Outstater: Holy Underwear, Let’s Make Some Policy
A FRIEND in the political science department at Taylor University argues that Indiana politicians have a spiritual problem, not a policy problem. Those of us in the policy-review business understandably have resisted this contention — until now.
A weekend viewing of a classic Western parody brought me around. It was the scene in Blazing Saddles where Mel Brooks as Gov. William J. Le Petomane is exhorting his sycophants to action:
“Holy Underwear! Sheriff murdered! Innocent women and children blown to bits! We have to protect our phony baloney jobs here, gentlemen! We must do something about this immediately!”
Governor Le Petomane, the Taylor professor might say, is rejecting spiritual solutions for policy solutions, in his case the cynical calculations of a villainous attorney general.
Hoosiers have been making a similar choice since, coincidentally, the movie came out. That was when the profile of the typical legislator began to change. We began sending men and women to the statehouse to represent us not as friends and neighbors but as attorneys and accountants.
And as legislative remuneration improved, this new model of legislator began to think of his job not as part-time public service but as full-time indoor work — not only the best job he ever had but also the best job he ever would have.
The spiritual impetus, you see, is directed more to the motivation of civil service than to a Divine Creator. And when we thus define “spiritual” broadly — an unconcern for material values — we can see the cumulative spiritual abdication that is our government. Peggy Noonan of the Wall Street Journal gets it:
“The public figure literally says, ‘Prepare my talking points,’ and the public says, ‘He’s just reading talking points.’ It leaves everyone feeling compromised. Public officials gripe they can’t break through the cynicism. They cause the cynicism.”
Somewhere along the line we lost any expectation that officialdom shares our moral or even political convictions. Now we are at the point where the professor’s position can be argued as a purely political one — that is, this kind of representation will not sustain a constitutional republic.
So says Washington Post columnist George Will, who would revive the call for term limits on that basis alone. His arguments directed at Congress on a national issue can be as easily directed at Indianapolis on other, local issues:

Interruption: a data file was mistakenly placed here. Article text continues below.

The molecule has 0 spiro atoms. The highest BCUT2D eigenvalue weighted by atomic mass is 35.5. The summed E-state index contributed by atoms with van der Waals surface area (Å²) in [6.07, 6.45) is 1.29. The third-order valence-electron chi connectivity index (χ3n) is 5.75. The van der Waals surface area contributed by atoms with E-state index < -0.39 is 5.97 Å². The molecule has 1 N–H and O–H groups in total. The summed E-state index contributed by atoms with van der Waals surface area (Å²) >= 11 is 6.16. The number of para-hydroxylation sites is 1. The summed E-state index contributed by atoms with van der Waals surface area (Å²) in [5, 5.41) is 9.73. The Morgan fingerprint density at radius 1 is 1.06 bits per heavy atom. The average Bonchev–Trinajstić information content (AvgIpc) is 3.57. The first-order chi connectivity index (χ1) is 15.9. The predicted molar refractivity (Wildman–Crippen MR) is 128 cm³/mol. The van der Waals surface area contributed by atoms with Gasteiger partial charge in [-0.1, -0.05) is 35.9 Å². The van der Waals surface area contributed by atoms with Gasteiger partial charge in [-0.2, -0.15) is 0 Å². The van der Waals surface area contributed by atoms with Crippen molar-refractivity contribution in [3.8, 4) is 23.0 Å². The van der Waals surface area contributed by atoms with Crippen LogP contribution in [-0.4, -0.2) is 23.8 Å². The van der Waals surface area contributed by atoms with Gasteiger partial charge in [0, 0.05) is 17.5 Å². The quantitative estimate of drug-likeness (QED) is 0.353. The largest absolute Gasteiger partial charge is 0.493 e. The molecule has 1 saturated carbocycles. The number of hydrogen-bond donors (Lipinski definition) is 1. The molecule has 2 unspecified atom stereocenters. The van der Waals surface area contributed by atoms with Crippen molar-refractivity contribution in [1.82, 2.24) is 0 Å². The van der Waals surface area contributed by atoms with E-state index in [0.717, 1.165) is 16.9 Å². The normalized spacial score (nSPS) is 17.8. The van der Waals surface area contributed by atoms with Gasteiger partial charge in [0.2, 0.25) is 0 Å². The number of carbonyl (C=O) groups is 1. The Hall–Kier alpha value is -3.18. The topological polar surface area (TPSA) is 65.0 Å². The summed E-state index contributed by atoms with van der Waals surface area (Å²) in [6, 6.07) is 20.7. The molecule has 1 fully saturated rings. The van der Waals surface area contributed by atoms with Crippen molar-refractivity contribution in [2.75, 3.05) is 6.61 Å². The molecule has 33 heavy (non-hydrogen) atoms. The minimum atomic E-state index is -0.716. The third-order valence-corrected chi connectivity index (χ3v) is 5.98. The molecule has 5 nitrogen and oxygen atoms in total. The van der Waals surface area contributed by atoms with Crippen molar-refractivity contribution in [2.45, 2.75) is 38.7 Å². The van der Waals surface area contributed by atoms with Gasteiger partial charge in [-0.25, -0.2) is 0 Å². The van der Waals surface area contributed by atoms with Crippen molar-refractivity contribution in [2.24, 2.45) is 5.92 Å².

“Congress increasingly attracts people uninterested in reversing its institutional anemia. They are undeterred by — perhaps are attracted by — the fact that they will not be responsible for important decisions such as taking the nation into war. And as Congress becomes more trivial, its membership becomes less serious. It has an ever-higher portion of people who are eager to make increasingly strenuous exertions to hold offices that are decreasingly consequential.”
For as Indiana legislators came to think of their jobs as precious, they came to eschew any action, however critical, that would endanger sinecure — particularly if it involves standing up for a constituency. Term limits are needed to protect us not only from those who would abuse power but from those who would merely sit on it.
And at this point in any scold of the political class, it’s a good idea to ask H.L. Mencken to pile on:
“I propose that the men who make our laws be chosen by chance and against their will, instead of by fraud and against the will of all the rest of us, as is now. Place the names of all the men eligible in each assembly district into a hat — or, if no hat can be found that is large enough, into a bathtub — and delegate a blind moron, preferably of tender years, to draw out one.”
Term limits and lottery selection, though, are too edgy for most of us. Better to insist in our political donations and activity that spirituality in public office be about serving and representing others — not about partisan wrangling to advance a career or even taming the eternal bureaucratic beast.
Otherwise, we will find ourselves in one crisis after another, from budgets to Ebola, joining Gov. Le Petomane in making policy off the cuff, in appealing to the Holy Underwear.
— Craig Ladwig